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  Title: The King's England: Suffolk

Author: Arthur Mee

Date published: 1941

Status: out of print, but all too easily obtainable I'm afraid.

Price: GBP 19.95

What is it? The Suffolk volume in the famous fat red King's England series.

What's it like? By a cart track we come to all that is left of the Norman church. Remote and solitary in the fields, it is like some lonely watcher who stands forgotten at his post. A few gravestones are scattered round it and a broken coffin lies near; dismantled and desolate it seemed, all neglected and unloved. A little Norman window tells of its long record as a house of prayer.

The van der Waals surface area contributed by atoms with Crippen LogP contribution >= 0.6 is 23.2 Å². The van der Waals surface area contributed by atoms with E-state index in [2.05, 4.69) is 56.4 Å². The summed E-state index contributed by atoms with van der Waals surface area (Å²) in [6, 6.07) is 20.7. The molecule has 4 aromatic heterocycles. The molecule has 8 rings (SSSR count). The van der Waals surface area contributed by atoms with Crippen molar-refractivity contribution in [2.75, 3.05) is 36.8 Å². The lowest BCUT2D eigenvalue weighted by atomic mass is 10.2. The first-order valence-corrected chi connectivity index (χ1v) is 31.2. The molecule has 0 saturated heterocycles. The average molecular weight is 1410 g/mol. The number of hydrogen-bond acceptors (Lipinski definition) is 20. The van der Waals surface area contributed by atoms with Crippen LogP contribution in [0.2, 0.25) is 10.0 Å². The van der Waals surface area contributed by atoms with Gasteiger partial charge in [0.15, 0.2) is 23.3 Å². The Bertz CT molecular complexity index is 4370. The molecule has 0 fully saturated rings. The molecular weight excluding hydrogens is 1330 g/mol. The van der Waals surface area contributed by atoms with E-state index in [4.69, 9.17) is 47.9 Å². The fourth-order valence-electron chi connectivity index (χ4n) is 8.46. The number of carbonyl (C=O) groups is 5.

What's good about it? A 450 page gazeteer to almost every Suffolk parish on the eve of the Second World War has to have something going for it. It is also essential reading for Mee cultists (see below).

What's bad about it? Where do you start? Barmy Arthur is by turns verbose, sentimental, nationalistic and just plain old-fashioned inaccurate. At times, this is so bad that it becomes compulsive - Mee is a cult figure among many modern church crawlers, who practice their own spoof 'Mee' to try out on each other. Much of the book reads like a succession of failed entries in short story competitions. If you read volumes for other counties, then after a while all England becomes a blur of romantic twaddle.

Overall rating: 2/5

Buy this book: (UK and Europe), (rest of the world)